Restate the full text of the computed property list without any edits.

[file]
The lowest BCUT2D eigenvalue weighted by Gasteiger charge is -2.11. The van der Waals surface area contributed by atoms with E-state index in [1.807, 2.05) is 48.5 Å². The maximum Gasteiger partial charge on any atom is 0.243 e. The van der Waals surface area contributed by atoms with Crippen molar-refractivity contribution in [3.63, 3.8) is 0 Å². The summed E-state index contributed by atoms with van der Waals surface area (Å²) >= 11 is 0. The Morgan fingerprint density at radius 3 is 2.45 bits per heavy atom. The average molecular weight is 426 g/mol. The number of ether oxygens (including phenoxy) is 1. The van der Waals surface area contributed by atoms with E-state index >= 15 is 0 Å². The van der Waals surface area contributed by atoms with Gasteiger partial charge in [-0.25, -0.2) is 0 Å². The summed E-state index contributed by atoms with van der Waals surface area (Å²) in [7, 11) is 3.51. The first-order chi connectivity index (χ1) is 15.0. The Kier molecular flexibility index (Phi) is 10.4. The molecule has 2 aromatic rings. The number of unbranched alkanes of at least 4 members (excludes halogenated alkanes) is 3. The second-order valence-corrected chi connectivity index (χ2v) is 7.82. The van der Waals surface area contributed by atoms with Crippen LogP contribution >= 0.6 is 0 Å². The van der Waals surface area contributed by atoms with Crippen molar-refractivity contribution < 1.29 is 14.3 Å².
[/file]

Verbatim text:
The lowest BCUT2D eigenvalue weighted by Gasteiger charge is -2.11. The van der Waals surface area contributed by atoms with E-state index in [1.807, 2.05) is 48.5 Å². The maximum Gasteiger partial charge on any atom is 0.243 e. The van der Waals surface area contributed by atoms with Crippen molar-refractivity contribution in [3.63, 3.8) is 0 Å². The summed E-state index contributed by atoms with van der Waals surface area (Å²) >= 11 is 0. The Morgan fingerprint density at radius 3 is 2.45 bits per heavy atom. The average molecular weight is 426 g/mol. The number of ether oxygens (including phenoxy) is 1. The van der Waals surface area contributed by atoms with E-state index >= 15 is 0 Å². The van der Waals surface area contributed by atoms with Gasteiger partial charge in [-0.25, -0.2) is 0 Å². The summed E-state index contributed by atoms with van der Waals surface area (Å²) in [7, 11) is 3.51. The first-order chi connectivity index (χ1) is 15.0. The Kier molecular flexibility index (Phi) is 10.4. The molecule has 2 aromatic rings. The number of unbranched alkanes of at least 4 members (excludes halogenated alkanes) is 3. The second-order valence-corrected chi connectivity index (χ2v) is 7.82. The van der Waals surface area contributed by atoms with Crippen LogP contribution >= 0.6 is 0 Å². The van der Waals surface area contributed by atoms with Crippen molar-refractivity contribution < 1.29 is 14.3 Å².